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Improve the Speed of Your Website

Improve the Speed of Your Website

If your business’s website loads slowly, you are losing business! Speed = Revenue. Users are far more likely to bounce out of a slow website. A SEO blog Backlinko analyzed 1 million Google search results and found “a strong correlation between site speed and Google rankings.” Google’s PageSpeed Insights is a resourceful tool to help you find and fix issues that are slowing down your site. 

Understanding Google’s PageSpeed Insights Tool

There is a difference between PageSpeed vs. Load Time. PageSpeed is a score given by Google by its PageSpeed Insights tool. It takes raw performance metrics and converts them into a score between 1 and 100. The goal is to get as close to 100 as possible. Keep in mind that it’ll offer opportunities and diagnostics reports as part of its report, those do not directly contribute towards the performance score. This means that PageSpeed, on its own, is not actually a true indicator of the loading time of a site. Use Load Time in addition to PageSpeed. It’s the average time it takes for a page to load for a user but does not calculate a score. The actual time a page takes to load is measured in seconds or milliseconds (between starting and finishing the page load). These separately will not give you an insight into what’s causing speed issues or how to fix them, you will need to use several indicators to identify and resolve issues. 

How Does it Work? 

Google PagesSpeed Insights tool is powered by Lighthouse and provides both ‘lab data’ and ‘field data’ for a page. ‘Lab data’ is collected in a controlled environment when scanning a page. This is a great way to help you identify performance issues and find solutions for fixing these. ‘Field data’, alternatively, is collected from real-world performance data when users load your page. Curtain problems and apparent bottlenecks that make it harder for your real visitors to convert can show up here.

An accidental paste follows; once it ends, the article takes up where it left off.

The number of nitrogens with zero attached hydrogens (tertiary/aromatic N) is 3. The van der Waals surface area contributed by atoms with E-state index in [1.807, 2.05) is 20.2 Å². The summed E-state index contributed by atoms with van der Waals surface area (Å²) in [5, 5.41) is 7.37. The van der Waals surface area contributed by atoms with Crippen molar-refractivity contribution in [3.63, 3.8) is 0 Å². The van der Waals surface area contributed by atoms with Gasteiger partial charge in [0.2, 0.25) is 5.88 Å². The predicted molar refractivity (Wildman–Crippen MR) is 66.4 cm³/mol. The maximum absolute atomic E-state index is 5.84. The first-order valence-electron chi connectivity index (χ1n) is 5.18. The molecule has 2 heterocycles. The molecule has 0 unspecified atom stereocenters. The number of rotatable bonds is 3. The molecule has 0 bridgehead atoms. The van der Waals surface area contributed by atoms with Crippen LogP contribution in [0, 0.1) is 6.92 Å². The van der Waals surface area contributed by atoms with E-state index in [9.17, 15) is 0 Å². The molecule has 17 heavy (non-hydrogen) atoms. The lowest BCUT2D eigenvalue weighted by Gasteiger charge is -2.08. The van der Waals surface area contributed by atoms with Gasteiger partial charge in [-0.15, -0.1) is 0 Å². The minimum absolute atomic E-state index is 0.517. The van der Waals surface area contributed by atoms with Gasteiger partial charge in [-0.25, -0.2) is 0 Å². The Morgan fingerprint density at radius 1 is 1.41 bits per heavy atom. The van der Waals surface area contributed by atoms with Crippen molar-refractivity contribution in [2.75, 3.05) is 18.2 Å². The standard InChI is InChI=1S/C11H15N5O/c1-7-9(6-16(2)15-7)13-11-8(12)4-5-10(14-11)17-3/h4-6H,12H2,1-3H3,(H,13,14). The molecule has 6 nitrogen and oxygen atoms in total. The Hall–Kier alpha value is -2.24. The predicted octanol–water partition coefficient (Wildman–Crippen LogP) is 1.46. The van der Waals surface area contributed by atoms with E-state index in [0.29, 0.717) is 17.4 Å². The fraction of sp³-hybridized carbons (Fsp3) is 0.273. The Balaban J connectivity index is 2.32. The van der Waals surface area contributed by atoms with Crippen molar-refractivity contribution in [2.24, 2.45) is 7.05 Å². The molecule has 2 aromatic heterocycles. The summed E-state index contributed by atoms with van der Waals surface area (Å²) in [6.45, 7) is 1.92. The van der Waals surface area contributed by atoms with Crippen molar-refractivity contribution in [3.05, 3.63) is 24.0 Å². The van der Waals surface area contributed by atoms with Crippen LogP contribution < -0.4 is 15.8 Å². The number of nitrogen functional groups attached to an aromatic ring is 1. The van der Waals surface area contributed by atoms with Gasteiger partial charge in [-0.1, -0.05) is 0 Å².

The performance metric results used to calculate this are not weighted equally. Instead, things like ‘first contentful paint’ (the first time something a user can see shows up) have a larger effect.

  • 3x – first contentful paint.
  • 1x – first meaningful paint.
  • 2x – first CPU idle.
  • 5x – time to interactive.
  • 4x – speed index.
  • 0x – estimated input latency.

You won’t see any of that. What you will see a reported performance score and a color that depends on which score bucket it falls into. It is reported as:

  • Red (poor score): 0-49
  • Orange (average): 50-89
  • Green (good): 90-100

How to Use the Tool

1. Go to the PageSpeed Insights tool

2. Enter the URL of a web page. After the tool calculates the scores and recommendations, you will see the following:

3. You are served performance scores for mobile, as default. Switch to desktop with the tab at the top left of the page

How to Improve Your Score:

If your score is too low, here are some common issues you may not know you need to improve:

  • Optimize Images
    • Image Size 
    • Display Size
    • Content Delivery Network 
      • WordPress handles this automatically by creating multiple versions of an image when uploaded.
    • Defer Offscreen Images
    • Use Next-gen Image Formats (WebP)
  • Improve Server Response Time
    • Minification of CSS and JS files
    • Browser Caching 
    • Clear Up Redirects 

Need help interpreting the data or improving your score? Call 248.528.360 

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